(This article appeared in the online magazine of the Institute for Ethics and Emerging Technologies, December 16, 2014.)
Why do people torture others? Why do they march others into gas chambers? Because some are psychopaths or sadists or power hungry. Depravity is in their DNA.
Some are not inherently depraved but believe the situation demands torture. If others are evil and we are good, then we should kill and torture them with impunity. Such ideas result from the demonization of others, from a simplistic worldview in which good battles evil. If others torture, they are war criminals; if we torture are motives are pure. But the world is more nuanced than this. There is good and evil within us all.
The apologists for torture say they are protecting you. They may believe this but that doesn’t make it true. It may be in their interest to wage war, construct secret torture facilities or incarcerate millions in their home country, but it is probably not in yours. You or your children might be doing the fighting or the torturing, and you might suffer the reprisals from the policies of the rich and powerful. Dick Cheney will get another deferment.
Moreover the torture advocates can easily turn you into instruments of their perversion, unlocking the perversion within you, as the Stanford Prison Experiment shows. If the best government jobs program hires mercenaries, then some sign up. But be warned. Those who were caught and photographed at Abu Ghraib were sentenced to prison—scapegoats for those who authorized the policies. Donald Rumsfeld received a book contract.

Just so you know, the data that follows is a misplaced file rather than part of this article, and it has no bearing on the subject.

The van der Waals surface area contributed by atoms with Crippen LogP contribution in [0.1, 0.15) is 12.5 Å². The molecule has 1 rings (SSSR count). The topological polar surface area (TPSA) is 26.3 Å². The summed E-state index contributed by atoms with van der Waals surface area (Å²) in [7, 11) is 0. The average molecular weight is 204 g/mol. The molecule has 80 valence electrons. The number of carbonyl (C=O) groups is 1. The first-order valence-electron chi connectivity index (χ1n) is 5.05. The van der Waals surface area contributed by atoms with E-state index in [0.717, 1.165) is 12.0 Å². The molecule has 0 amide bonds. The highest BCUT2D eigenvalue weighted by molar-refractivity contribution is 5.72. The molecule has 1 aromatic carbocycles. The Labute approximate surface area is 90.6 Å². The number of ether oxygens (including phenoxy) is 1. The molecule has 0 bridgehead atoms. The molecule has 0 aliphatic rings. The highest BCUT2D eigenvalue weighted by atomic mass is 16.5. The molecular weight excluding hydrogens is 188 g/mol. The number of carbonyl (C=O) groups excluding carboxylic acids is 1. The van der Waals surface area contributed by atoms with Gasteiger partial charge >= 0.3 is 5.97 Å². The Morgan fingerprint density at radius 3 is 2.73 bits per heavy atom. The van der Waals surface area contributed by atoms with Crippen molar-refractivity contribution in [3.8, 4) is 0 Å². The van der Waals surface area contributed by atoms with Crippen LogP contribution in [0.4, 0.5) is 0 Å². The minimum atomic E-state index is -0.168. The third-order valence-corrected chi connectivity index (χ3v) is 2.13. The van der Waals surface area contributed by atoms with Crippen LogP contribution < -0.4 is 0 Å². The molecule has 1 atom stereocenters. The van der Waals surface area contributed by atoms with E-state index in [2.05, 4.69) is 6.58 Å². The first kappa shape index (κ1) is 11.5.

So do you really feel safer knowing that your corporate-owned government wages continual warfare and tortures around the world? That they incarcerate millions of their own citizens in high-tech dungeons? That thousands languish in solitary confinement for years, some since they were children? That police often kill without repercussions? You may suffer no blowback. Perhaps your nationality, race or socio-economic class will shield you. But the depravity sown may also be reaped. If you are not among the rich and the powerful, the judge will not be lenient. If you are captured in a foreign land, being an American is not a plus.